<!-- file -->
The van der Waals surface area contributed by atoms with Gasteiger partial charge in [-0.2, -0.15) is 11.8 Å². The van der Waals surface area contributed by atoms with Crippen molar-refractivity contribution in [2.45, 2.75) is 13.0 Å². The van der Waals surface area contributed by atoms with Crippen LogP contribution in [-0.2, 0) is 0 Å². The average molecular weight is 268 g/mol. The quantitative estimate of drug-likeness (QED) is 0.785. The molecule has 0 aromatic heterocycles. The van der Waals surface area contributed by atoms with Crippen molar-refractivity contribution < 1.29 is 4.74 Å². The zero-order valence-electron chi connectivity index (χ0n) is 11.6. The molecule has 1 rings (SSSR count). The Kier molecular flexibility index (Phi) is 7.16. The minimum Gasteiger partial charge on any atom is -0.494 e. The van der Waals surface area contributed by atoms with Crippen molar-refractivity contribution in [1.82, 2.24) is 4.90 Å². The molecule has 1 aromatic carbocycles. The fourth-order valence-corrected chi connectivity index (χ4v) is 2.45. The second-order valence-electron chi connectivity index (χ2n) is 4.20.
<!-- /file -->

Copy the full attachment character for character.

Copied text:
The van der Waals surface area contributed by atoms with Gasteiger partial charge in [-0.2, -0.15) is 11.8 Å². The van der Waals surface area contributed by atoms with Crippen molar-refractivity contribution in [2.45, 2.75) is 13.0 Å². The van der Waals surface area contributed by atoms with Crippen LogP contribution in [-0.2, 0) is 0 Å². The average molecular weight is 268 g/mol. The quantitative estimate of drug-likeness (QED) is 0.785. The molecule has 0 aromatic heterocycles. The van der Waals surface area contributed by atoms with Crippen molar-refractivity contribution < 1.29 is 4.74 Å². The zero-order valence-electron chi connectivity index (χ0n) is 11.6. The molecule has 1 rings (SSSR count). The Kier molecular flexibility index (Phi) is 7.16. The minimum Gasteiger partial charge on any atom is -0.494 e. The van der Waals surface area contributed by atoms with Crippen molar-refractivity contribution in [1.82, 2.24) is 4.90 Å². The molecule has 1 aromatic carbocycles. The fourth-order valence-corrected chi connectivity index (χ4v) is 2.45. The second-order valence-electron chi connectivity index (χ2n) is 4.20.